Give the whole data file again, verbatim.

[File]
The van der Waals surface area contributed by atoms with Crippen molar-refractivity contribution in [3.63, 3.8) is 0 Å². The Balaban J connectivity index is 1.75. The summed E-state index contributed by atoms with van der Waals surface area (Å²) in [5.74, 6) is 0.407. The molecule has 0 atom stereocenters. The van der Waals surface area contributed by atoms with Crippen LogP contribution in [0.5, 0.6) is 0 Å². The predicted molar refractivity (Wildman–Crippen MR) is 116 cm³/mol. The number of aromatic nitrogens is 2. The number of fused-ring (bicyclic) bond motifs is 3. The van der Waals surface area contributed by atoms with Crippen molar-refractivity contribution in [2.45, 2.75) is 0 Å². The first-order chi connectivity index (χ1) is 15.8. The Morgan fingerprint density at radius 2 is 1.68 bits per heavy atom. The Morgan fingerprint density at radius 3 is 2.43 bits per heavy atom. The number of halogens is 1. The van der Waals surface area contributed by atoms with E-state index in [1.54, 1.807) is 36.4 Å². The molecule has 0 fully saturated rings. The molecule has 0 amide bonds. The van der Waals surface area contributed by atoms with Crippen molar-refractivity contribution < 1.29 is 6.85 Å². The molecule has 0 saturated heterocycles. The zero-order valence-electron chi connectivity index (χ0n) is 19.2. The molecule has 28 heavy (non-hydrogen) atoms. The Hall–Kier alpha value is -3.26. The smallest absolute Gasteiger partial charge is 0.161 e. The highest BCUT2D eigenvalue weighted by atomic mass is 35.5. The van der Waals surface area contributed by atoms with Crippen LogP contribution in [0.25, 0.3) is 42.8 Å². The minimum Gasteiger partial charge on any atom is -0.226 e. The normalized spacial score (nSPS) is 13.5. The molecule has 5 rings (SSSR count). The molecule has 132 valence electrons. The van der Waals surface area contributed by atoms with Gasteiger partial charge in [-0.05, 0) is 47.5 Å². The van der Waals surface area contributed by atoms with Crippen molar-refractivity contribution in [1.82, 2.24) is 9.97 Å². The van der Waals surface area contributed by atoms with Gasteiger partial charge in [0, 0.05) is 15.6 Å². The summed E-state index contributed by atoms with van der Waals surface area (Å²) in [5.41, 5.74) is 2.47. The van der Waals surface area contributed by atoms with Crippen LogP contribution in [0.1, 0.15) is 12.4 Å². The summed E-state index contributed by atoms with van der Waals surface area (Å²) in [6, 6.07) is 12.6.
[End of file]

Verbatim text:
The van der Waals surface area contributed by atoms with Crippen molar-refractivity contribution in [3.63, 3.8) is 0 Å². The Balaban J connectivity index is 1.75. The summed E-state index contributed by atoms with van der Waals surface area (Å²) in [5.74, 6) is 0.407. The molecule has 0 atom stereocenters. The van der Waals surface area contributed by atoms with Crippen LogP contribution in [0.5, 0.6) is 0 Å². The predicted molar refractivity (Wildman–Crippen MR) is 116 cm³/mol. The number of aromatic nitrogens is 2. The number of fused-ring (bicyclic) bond motifs is 3. The van der Waals surface area contributed by atoms with Crippen molar-refractivity contribution in [2.45, 2.75) is 0 Å². The first-order chi connectivity index (χ1) is 15.8. The Morgan fingerprint density at radius 2 is 1.68 bits per heavy atom. The Morgan fingerprint density at radius 3 is 2.43 bits per heavy atom. The number of halogens is 1. The van der Waals surface area contributed by atoms with E-state index in [1.54, 1.807) is 36.4 Å². The molecule has 0 fully saturated rings. The molecule has 0 amide bonds. The van der Waals surface area contributed by atoms with Crippen molar-refractivity contribution < 1.29 is 6.85 Å². The molecule has 0 saturated heterocycles. The zero-order valence-electron chi connectivity index (χ0n) is 19.2. The molecule has 28 heavy (non-hydrogen) atoms. The Hall–Kier alpha value is -3.26. The smallest absolute Gasteiger partial charge is 0.161 e. The highest BCUT2D eigenvalue weighted by atomic mass is 35.5. The van der Waals surface area contributed by atoms with Crippen LogP contribution in [0.25, 0.3) is 42.8 Å². The minimum Gasteiger partial charge on any atom is -0.226 e. The normalized spacial score (nSPS) is 13.5. The molecule has 5 rings (SSSR count). The molecule has 132 valence electrons. The van der Waals surface area contributed by atoms with Gasteiger partial charge in [-0.05, 0) is 47.5 Å². The van der Waals surface area contributed by atoms with Crippen molar-refractivity contribution in [1.82, 2.24) is 9.97 Å². The van der Waals surface area contributed by atoms with Gasteiger partial charge in [0, 0.05) is 15.6 Å². The summed E-state index contributed by atoms with van der Waals surface area (Å²) in [5.41, 5.74) is 2.47. The van der Waals surface area contributed by atoms with Crippen LogP contribution in [0.1, 0.15) is 12.4 Å². The summed E-state index contributed by atoms with van der Waals surface area (Å²) in [6, 6.07) is 12.6.